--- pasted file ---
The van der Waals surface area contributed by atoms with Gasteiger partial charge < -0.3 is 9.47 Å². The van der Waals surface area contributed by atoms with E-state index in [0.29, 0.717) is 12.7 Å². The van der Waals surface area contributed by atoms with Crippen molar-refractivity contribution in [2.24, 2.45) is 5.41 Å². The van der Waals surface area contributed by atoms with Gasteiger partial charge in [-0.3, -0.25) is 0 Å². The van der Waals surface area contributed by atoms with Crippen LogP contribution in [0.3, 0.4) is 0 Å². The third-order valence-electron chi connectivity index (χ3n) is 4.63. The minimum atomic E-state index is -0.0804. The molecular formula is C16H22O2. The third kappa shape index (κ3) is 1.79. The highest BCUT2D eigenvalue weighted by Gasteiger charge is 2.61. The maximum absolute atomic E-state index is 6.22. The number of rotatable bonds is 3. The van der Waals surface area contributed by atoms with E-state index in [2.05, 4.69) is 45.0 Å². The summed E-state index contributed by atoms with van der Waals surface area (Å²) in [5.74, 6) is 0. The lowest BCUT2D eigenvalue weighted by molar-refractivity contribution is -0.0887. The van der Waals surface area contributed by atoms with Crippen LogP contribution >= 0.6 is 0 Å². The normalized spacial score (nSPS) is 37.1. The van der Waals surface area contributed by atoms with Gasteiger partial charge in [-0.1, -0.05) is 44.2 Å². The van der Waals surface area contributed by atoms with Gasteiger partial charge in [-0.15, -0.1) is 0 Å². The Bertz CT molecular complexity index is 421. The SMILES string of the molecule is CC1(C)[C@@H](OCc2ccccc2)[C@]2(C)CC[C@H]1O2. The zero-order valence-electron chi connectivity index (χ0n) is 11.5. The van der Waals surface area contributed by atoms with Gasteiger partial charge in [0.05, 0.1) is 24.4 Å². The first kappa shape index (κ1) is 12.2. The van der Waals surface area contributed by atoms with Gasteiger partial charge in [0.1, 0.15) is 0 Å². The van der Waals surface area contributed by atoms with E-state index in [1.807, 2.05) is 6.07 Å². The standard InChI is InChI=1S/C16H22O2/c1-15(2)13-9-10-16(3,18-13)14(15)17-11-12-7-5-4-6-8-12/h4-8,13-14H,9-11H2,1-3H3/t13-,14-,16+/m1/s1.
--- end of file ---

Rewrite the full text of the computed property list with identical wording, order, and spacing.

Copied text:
The van der Waals surface area contributed by atoms with Gasteiger partial charge < -0.3 is 9.47 Å². The van der Waals surface area contributed by atoms with E-state index in [0.29, 0.717) is 12.7 Å². The van der Waals surface area contributed by atoms with Crippen molar-refractivity contribution in [2.24, 2.45) is 5.41 Å². The van der Waals surface area contributed by atoms with Gasteiger partial charge in [-0.3, -0.25) is 0 Å². The van der Waals surface area contributed by atoms with Crippen LogP contribution in [0.3, 0.4) is 0 Å². The third-order valence-electron chi connectivity index (χ3n) is 4.63. The minimum atomic E-state index is -0.0804. The molecular formula is C16H22O2. The third kappa shape index (κ3) is 1.79. The highest BCUT2D eigenvalue weighted by Gasteiger charge is 2.61. The maximum absolute atomic E-state index is 6.22. The number of rotatable bonds is 3. The van der Waals surface area contributed by atoms with E-state index in [2.05, 4.69) is 45.0 Å². The summed E-state index contributed by atoms with van der Waals surface area (Å²) in [5.74, 6) is 0. The lowest BCUT2D eigenvalue weighted by molar-refractivity contribution is -0.0887. The van der Waals surface area contributed by atoms with Crippen LogP contribution >= 0.6 is 0 Å². The normalized spacial score (nSPS) is 37.1. The van der Waals surface area contributed by atoms with Gasteiger partial charge in [-0.1, -0.05) is 44.2 Å². The van der Waals surface area contributed by atoms with Gasteiger partial charge in [-0.15, -0.1) is 0 Å². The Bertz CT molecular complexity index is 421. The SMILES string of the molecule is CC1(C)[C@@H](OCc2ccccc2)[C@]2(C)CC[C@H]1O2. The zero-order valence-electron chi connectivity index (χ0n) is 11.5. The van der Waals surface area contributed by atoms with Gasteiger partial charge in [0.05, 0.1) is 24.4 Å². The first kappa shape index (κ1) is 12.2. The van der Waals surface area contributed by atoms with Gasteiger partial charge in [0.1, 0.15) is 0 Å². The van der Waals surface area contributed by atoms with E-state index in [1.807, 2.05) is 6.07 Å². The standard InChI is InChI=1S/C16H22O2/c1-15(2)13-9-10-16(3,18-13)14(15)17-11-12-7-5-4-6-8-12/h4-8,13-14H,9-11H2,1-3H3/t13-,14-,16+/m1/s1.